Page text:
Testimony of J. Patrick Boyle, president and chief executive officer of the American Meat Institute, before the House of Commons Standing Committee on Agriculture and Agri-Food June 18.
American Meat Institute’s (AMI) 200 general members include some of the most well-known meat and poultry food manufacturers in the United States and Canada. Collectively, they produce more than 90 per cent of the beef, pork, veal, and lamb food products in our two countries. These companies operate, compete, sometimes struggle, and mostly thrive in one of the toughest, most competitive and certainly the most scrutinized sectors of our economy: meat and poultry packing and processing.
Make no mistake, AMI opposed mandatory COOL legislation when it was introduced and continued to oppose it while it was being debated in the United States Congress in 2001 and 2002. That opposition was founded on a belief that mandatory COOL was a non-tariff trade barrier that would add unnecessary costs to the food supply, while providing little, if any, benefit to consumers, livestock producers, or the meat-packing industry.
Notwithstanding our best efforts, mandatory country-of-origin labelling became law and even after its enactment AMI advocated for several years for repeal. Ultimately, it became clear that those efforts would not succeed. At that time it became necessary for AMI to shift its focus and resources away from advocating repeal to helping the affected industry prepare.
That mandatory COOL is costly and burdensome is without dispute. Indeed, in the preamble to the final rule published just last January, USDA reiterated the conclusions about the benefits of the rule that it had put forth five years ago in the proposed rule and last September when it published the interim final rule. Specifically, USDA stated that the “expected benefits from implementation of this rule are difficult to quantify” but that USDA’s “conclusion remains unchanged, which is that the economic benefits will be small and will accrue mainly to those consumers who desire country-of-origin information.”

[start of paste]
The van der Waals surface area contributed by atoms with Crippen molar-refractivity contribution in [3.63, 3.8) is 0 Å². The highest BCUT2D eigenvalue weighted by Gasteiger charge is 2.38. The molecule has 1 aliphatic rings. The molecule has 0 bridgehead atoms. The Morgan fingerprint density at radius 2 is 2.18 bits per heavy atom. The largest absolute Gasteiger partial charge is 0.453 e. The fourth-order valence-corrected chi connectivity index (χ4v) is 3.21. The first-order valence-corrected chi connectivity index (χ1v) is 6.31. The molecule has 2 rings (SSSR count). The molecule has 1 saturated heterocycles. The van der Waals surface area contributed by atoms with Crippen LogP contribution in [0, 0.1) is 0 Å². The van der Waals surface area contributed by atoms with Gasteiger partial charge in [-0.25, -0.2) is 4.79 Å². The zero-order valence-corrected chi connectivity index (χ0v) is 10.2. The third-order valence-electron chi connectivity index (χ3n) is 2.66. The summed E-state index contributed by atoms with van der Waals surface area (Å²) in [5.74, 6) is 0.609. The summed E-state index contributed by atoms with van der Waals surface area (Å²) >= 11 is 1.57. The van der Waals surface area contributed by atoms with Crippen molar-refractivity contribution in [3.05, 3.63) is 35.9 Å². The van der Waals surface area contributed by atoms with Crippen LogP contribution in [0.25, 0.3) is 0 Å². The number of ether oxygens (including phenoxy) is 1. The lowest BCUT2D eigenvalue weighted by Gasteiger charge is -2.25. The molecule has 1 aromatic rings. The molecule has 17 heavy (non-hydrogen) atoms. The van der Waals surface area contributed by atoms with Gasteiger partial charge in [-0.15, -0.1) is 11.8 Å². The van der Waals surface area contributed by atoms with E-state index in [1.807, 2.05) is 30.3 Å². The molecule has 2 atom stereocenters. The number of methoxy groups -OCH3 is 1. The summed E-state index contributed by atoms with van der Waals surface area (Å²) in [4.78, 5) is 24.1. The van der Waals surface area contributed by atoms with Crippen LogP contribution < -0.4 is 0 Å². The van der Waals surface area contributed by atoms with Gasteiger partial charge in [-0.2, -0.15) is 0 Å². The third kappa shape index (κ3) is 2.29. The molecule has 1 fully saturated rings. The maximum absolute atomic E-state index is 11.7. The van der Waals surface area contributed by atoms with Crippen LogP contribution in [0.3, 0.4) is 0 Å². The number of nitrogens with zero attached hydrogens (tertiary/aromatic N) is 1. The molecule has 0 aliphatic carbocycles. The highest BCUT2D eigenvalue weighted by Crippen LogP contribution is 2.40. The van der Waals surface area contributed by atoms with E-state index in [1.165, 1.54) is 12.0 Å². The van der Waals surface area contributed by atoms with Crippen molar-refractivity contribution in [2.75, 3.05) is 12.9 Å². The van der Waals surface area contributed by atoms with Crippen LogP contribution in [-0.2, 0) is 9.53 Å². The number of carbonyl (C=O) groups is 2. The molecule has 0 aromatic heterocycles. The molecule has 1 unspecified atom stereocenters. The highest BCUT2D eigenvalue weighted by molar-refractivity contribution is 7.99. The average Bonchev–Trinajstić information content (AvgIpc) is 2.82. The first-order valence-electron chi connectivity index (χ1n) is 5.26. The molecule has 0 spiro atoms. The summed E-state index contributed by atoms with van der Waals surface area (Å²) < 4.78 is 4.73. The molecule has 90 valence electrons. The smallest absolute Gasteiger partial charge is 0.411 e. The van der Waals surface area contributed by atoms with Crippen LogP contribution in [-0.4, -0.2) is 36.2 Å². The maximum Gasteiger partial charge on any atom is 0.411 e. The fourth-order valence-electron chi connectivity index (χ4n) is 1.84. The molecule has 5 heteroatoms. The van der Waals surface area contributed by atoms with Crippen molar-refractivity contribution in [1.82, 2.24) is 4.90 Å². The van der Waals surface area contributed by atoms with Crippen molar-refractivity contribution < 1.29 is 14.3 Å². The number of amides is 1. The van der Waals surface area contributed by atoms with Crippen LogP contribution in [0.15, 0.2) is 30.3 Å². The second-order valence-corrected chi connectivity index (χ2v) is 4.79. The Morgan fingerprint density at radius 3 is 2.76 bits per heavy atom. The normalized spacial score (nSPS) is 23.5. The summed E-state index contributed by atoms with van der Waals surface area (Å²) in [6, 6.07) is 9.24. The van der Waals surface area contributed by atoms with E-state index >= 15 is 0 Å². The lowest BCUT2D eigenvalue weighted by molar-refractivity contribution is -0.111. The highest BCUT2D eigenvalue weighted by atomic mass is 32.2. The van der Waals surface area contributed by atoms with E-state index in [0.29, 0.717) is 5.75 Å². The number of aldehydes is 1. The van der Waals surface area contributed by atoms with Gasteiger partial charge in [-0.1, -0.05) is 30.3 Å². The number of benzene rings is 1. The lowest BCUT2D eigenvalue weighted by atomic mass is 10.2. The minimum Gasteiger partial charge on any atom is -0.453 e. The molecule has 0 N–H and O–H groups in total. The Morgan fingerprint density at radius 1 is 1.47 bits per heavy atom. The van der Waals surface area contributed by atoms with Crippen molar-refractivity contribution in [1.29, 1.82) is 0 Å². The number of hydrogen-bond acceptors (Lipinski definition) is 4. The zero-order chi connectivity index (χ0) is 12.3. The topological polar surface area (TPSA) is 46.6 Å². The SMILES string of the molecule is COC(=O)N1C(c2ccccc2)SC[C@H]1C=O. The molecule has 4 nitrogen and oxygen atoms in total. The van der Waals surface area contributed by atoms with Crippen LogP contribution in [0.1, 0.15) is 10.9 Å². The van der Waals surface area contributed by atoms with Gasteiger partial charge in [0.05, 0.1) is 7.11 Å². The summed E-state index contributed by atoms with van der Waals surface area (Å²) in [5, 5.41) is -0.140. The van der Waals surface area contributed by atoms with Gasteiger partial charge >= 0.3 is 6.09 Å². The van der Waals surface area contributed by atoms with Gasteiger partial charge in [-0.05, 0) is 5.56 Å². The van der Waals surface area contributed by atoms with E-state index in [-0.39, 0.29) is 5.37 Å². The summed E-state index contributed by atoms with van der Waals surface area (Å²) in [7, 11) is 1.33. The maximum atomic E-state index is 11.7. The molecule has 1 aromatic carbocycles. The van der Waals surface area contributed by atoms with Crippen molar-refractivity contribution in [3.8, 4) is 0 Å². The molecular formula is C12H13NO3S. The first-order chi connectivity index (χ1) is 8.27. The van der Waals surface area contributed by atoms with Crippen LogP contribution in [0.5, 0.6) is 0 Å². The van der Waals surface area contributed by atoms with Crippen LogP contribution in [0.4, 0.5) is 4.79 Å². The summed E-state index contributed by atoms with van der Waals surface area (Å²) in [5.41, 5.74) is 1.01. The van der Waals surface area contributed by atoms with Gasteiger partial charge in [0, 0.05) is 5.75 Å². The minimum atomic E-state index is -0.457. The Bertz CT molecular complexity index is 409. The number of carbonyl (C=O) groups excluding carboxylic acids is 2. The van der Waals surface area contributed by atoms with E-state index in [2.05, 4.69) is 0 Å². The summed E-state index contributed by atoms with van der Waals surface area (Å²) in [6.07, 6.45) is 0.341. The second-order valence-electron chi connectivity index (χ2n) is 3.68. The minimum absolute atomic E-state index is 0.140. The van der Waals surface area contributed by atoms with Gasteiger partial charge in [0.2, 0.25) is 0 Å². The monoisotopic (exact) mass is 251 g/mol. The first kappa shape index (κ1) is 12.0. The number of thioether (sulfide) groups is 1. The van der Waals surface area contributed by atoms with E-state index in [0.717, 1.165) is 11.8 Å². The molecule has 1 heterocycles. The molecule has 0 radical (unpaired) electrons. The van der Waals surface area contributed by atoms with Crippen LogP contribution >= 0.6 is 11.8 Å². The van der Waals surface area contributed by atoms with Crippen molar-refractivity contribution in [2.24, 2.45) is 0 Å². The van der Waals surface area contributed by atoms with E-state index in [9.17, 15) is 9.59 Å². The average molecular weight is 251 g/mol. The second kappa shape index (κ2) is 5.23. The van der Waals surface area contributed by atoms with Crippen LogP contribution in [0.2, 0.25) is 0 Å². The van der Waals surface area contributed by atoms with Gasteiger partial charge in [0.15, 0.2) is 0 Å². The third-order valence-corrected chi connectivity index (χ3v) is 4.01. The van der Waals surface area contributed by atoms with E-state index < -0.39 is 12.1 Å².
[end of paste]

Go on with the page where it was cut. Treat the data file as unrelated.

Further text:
On the other hand, USDA cost estimates were fairly specific. For example, USDA’s first-year implementation cost estimates alone are $299 million for the pork industry and $1.25 billion for the beef industry. Moreover, USDA estimated a loss in productivity after a 10-year period of adjustment in excess of $211 million. These numbers are particularly noteworthy when one considers that they are being incurred during a time of almost unprecedented economic challenges and hardship.
We also are aware from press reports and other anecdotal information about the economic hardships being incurred in certain sectors, particularly in the cattle and hog sectors. AMI is unaware, however, of any formal or structured economic work underway to analyze systematically the impact that mandatory COOL is having on livestock producers, the meat-packing and processing sector, and retailers.
Mandatory COOL is in effect and AMI continues to work with its members and other affected companies and persons to help them comply with the law and the implementing regulations. In that regard, we have hosted educational programs and provided opportunities for companies to interact with the USDA officials in charge of administering and enforcing COOL’s requirements. To that end, I offer AMI as a resource to Canadian companies and individuals who are subject to the law’s provisions and need compliance assistance.